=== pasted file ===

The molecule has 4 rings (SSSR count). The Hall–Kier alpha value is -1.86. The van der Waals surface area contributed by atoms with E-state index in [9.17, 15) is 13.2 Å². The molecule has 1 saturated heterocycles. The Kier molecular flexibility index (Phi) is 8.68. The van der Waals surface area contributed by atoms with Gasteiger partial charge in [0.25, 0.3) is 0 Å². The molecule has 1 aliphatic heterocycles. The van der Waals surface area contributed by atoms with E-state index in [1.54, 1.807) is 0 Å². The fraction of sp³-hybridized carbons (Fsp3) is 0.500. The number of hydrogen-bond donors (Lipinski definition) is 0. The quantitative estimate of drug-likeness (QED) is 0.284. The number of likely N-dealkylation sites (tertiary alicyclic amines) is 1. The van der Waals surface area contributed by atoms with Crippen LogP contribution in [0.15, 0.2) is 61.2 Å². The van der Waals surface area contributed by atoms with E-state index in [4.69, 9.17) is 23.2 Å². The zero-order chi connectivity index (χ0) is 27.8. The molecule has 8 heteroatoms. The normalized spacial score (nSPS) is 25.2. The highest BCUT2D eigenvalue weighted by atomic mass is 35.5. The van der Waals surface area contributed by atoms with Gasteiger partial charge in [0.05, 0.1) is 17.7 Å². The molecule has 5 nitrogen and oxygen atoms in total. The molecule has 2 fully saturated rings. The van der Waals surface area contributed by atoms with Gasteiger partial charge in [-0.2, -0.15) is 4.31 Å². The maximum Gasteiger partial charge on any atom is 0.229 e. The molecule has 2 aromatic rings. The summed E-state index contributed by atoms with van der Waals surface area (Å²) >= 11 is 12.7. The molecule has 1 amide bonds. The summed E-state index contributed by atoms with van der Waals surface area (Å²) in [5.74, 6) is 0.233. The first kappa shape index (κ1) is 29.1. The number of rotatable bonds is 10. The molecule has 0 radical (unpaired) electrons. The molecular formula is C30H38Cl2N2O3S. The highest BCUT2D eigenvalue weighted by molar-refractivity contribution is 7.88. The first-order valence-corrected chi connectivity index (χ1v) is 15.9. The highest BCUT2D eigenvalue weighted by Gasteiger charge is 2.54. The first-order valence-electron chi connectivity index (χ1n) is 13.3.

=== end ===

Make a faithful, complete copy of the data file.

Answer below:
The molecule has 4 rings (SSSR count). The Hall–Kier alpha value is -1.86. The van der Waals surface area contributed by atoms with E-state index in [9.17, 15) is 13.2 Å². The molecule has 1 saturated heterocycles. The Kier molecular flexibility index (Phi) is 8.68. The van der Waals surface area contributed by atoms with Gasteiger partial charge in [0.25, 0.3) is 0 Å². The molecule has 1 aliphatic heterocycles. The van der Waals surface area contributed by atoms with E-state index in [1.54, 1.807) is 0 Å². The fraction of sp³-hybridized carbons (Fsp3) is 0.500. The number of hydrogen-bond donors (Lipinski definition) is 0. The quantitative estimate of drug-likeness (QED) is 0.284. The number of likely N-dealkylation sites (tertiary alicyclic amines) is 1. The van der Waals surface area contributed by atoms with Crippen LogP contribution in [0.15, 0.2) is 61.2 Å². The van der Waals surface area contributed by atoms with E-state index in [4.69, 9.17) is 23.2 Å². The zero-order chi connectivity index (χ0) is 27.8. The molecule has 8 heteroatoms. The normalized spacial score (nSPS) is 25.2. The highest BCUT2D eigenvalue weighted by atomic mass is 35.5. The van der Waals surface area contributed by atoms with Gasteiger partial charge in [0.05, 0.1) is 17.7 Å². The molecule has 5 nitrogen and oxygen atoms in total. The molecule has 2 fully saturated rings. The van der Waals surface area contributed by atoms with Gasteiger partial charge in [-0.2, -0.15) is 4.31 Å². The maximum Gasteiger partial charge on any atom is 0.229 e. The molecule has 2 aromatic rings. The summed E-state index contributed by atoms with van der Waals surface area (Å²) >= 11 is 12.7. The molecule has 1 amide bonds. The summed E-state index contributed by atoms with van der Waals surface area (Å²) in [5.74, 6) is 0.233. The first kappa shape index (κ1) is 29.1. The number of rotatable bonds is 10. The molecule has 0 radical (unpaired) electrons. The molecular formula is C30H38Cl2N2O3S. The highest BCUT2D eigenvalue weighted by molar-refractivity contribution is 7.88. The first-order valence-corrected chi connectivity index (χ1v) is 15.9. The highest BCUT2D eigenvalue weighted by Gasteiger charge is 2.54. The first-order valence-electron chi connectivity index (χ1n) is 13.3.